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I would like to generate analytics on a per-user basis on how many times they've viewed a particular page for 7 days, and how many times they've viewed a page during their lifetime as a user.

This will be tracked in 1d, 7d, 14d, 30d, and lifetime intervals. If a user visits the page today, they will appear to have 1 visit in the 1d, as well as 1 additional visit in all date range categories above 1d- since visiting once today means you've visited at least one in all other date range categories.

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To do this I am storing all events in a data lake, and rolling up these date range counts every 24 hours based on the criteria. The actual users data is in a document, but it wouldn't be feasible to store all events for a user in their document given how much data that would eventually be, and the inevitable data skew that would create on the cluster. This works now, but it's taking more and more time to generate these rollups as the data grows, and even with partitioning, the number of pages we are doing this rollup on is growing at a pace where the current method may not scale gracefully.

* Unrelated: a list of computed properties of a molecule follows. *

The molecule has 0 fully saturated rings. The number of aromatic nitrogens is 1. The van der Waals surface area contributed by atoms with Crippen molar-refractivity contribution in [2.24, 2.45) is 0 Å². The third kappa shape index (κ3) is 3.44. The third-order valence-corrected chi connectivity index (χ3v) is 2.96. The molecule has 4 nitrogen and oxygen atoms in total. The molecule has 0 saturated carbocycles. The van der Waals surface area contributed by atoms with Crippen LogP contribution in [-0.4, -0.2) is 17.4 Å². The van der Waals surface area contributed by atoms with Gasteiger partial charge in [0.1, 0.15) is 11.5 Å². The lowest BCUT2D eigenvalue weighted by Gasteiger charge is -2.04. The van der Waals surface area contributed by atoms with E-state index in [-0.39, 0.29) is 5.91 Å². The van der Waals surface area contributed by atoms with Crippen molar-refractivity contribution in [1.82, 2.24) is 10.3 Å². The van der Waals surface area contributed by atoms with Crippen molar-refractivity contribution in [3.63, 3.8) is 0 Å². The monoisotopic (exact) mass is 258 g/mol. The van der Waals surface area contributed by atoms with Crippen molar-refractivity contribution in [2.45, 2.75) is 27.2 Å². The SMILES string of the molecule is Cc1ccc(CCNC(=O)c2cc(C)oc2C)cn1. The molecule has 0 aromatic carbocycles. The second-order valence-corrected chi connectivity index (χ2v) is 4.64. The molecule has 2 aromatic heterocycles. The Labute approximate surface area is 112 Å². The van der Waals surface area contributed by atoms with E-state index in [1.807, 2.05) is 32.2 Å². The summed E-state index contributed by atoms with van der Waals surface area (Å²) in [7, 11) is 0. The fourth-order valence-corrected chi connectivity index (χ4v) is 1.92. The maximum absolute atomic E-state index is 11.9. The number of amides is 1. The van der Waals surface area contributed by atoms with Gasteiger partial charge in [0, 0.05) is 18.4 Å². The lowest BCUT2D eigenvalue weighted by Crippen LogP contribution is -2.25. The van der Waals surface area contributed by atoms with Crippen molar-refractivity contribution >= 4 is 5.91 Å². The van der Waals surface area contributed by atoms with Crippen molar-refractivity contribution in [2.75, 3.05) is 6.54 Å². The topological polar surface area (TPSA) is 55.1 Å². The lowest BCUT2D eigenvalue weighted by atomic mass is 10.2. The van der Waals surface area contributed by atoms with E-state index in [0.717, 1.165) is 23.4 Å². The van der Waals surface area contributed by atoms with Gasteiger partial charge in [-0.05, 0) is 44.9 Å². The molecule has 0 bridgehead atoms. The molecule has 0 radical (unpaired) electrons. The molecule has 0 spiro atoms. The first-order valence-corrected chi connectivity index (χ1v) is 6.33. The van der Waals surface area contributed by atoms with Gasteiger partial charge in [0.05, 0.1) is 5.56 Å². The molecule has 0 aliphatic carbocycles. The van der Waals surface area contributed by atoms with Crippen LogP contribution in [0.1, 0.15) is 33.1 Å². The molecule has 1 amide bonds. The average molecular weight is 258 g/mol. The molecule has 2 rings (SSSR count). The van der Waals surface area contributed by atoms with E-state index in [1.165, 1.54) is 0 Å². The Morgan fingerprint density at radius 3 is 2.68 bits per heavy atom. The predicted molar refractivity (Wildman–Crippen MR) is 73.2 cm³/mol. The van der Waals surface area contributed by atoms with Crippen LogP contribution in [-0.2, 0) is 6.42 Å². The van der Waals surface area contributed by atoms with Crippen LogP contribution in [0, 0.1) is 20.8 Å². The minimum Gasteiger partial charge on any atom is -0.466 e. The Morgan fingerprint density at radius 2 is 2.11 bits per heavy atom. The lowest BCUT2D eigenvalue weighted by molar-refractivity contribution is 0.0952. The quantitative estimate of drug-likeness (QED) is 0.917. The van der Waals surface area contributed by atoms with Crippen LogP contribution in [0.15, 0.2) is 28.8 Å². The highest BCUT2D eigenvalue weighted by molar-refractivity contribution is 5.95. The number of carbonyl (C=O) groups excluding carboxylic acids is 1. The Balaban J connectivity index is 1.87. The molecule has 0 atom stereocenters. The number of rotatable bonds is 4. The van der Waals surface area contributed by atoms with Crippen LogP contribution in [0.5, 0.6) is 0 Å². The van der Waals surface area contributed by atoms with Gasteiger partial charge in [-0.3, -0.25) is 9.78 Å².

When we receive these events, we could update the users counts at runtime. But without the context of the date, there would be no "dropoff". If it were a lifetime count we could always increment that field, but the counts need to update daily as a page view today is not a page view tomorrow.

Something that stands out to me is that the counts will consistently gravitate towards one end. But that may just be an observation and not anything useful.

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Is the only way to do this the way I've described, or is there a more clever way to update these fields?

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    An obvious observation is that the "lifetime" category can consist of a simple cumulative sum, which doesn't need to be repeatedly rolled up from the base data. It's only the 1d-30d counts which need to be managed, and once a visit is older than 30d then the base data can be purged and just the lifetime total stored. I can't see any obvious scalability problem with this. – Steve Apr 27 at 15:00
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    Would it help if you kept the day-based records only up to 30 days and consolidate everything older than 30 days in a single "lifetime" record? For the true lifetime count, you would have to add this "lifetime" number to the 30d count. And if the other periods are not "today and the X days earlier", but rather "the current calendar month", you could do similar roll-ups of the data where you combine several records with the same next-higher cut-off characteristic in the same record. – Bart van Ingen Schenau Apr 27 at 15:02
  • BartvanIngenSchenau and Steve - Good points. I am currently doing this rollup on all data historically. The lifetime count is just a cumulative sum, so I could limit this to 30 days worth of data, and purge data after 30 days. That could make a big difference. – micah Apr 27 at 15:08

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